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Vacant property alert
Published Tuesday, May 3, 2011 5:38PM MDT
When you go out of town do you have someone check on your house while you are away? Consumer Specialist Lea Williams-Doherty has tips to ensure your insured.
When the Thomson family did not receive the help they needed from their insurance company, they turned to Lea Williams-Doherty for help.
Melinda Thomson moved from her Rockyford home into her parents' basement in Calgary last fall.
She made the change so her special needs son could get the kind of schooling that her Rockyford community could not provide.
Thomson assumed that as long as she kept paying her home insurance premiums, and either she, or her realtor neighbour, checked on her house every other day, everything was fine.
However, when a water pipe burst and flooded her home, everything was not fine.
TD insurance denied Thomson's claim because her home was vacant when the damage occurred.
"I thought I was doing what I was supposed to do," Thomson said. "I paid my bill every month, why aren't they helping me when I need the help?"
Now, because she can't afford to repair the damage, Thomson stopped making mortgage payments and is facing foreclosure.
TD declined to comment on Thomson's case citing privacy concerns.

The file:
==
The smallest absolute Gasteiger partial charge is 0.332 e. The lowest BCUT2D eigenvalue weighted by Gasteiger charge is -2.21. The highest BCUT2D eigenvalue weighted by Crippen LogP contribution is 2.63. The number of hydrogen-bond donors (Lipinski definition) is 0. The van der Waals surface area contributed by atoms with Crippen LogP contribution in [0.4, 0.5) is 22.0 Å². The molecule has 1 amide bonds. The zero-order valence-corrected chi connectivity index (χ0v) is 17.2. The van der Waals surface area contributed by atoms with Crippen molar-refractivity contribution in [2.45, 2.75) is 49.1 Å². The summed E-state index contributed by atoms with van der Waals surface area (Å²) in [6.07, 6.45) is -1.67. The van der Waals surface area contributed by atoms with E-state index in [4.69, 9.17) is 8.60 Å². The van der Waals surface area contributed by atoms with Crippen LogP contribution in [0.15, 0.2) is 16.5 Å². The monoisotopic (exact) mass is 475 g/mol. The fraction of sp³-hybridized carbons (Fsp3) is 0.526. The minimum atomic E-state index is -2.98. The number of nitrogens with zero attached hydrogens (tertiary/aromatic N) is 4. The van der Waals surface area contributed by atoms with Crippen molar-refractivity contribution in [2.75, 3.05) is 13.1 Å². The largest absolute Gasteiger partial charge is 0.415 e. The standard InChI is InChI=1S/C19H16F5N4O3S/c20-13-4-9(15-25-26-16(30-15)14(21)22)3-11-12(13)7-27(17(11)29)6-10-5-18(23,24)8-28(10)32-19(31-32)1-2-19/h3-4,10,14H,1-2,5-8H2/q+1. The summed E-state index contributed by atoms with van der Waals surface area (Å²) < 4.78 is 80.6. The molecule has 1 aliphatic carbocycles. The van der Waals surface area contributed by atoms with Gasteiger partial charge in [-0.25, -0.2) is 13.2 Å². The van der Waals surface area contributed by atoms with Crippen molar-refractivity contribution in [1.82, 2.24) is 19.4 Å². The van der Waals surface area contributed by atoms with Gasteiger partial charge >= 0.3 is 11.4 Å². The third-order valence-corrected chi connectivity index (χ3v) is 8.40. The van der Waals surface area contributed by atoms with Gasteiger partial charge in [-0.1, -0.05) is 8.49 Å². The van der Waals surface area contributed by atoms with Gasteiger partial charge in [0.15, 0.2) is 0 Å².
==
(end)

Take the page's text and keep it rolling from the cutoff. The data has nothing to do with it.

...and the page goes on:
They did, however, point out that the policy says if a home is vacant, defined as unoccupied for 30 days or more, TD is no longer obliged to pay for any insured losses.
Mark Klein of the Insurance Bureau of Canada says that this ‘no coverage if home is vacant for 30 days' rule is typical on all home policies.
The IBC says that if you need to leave your home vacant, ask your insurance company for something called a ‘Vacancy Clause Rider'.
"Normally insurers will charge an additional monthly premium for this based on various factors including the value of the property, the length of time it would be vacant, who is checking on the home, how often, and the reason for the vacancy," Klein says.
It is also important to clarify what kinds of losses, such as fire or water damage, will be covered by the vacancy clause rider.
According to the TD Policy, water damage caused by breakage due to freezing of the plumbing system located within a heated building will not be covered if you have been away from your home for more than seven consecutive days unless you either:
- Arrange to have someone enter your home every seven days to ensure that heating is being maintained
- Shut off the water
- Connect your water and heating system to a monitored alarm system
According to the IBC, a four day time limit is more typical, and they say that you should have someone check on your house every day you are away, especially in the winter.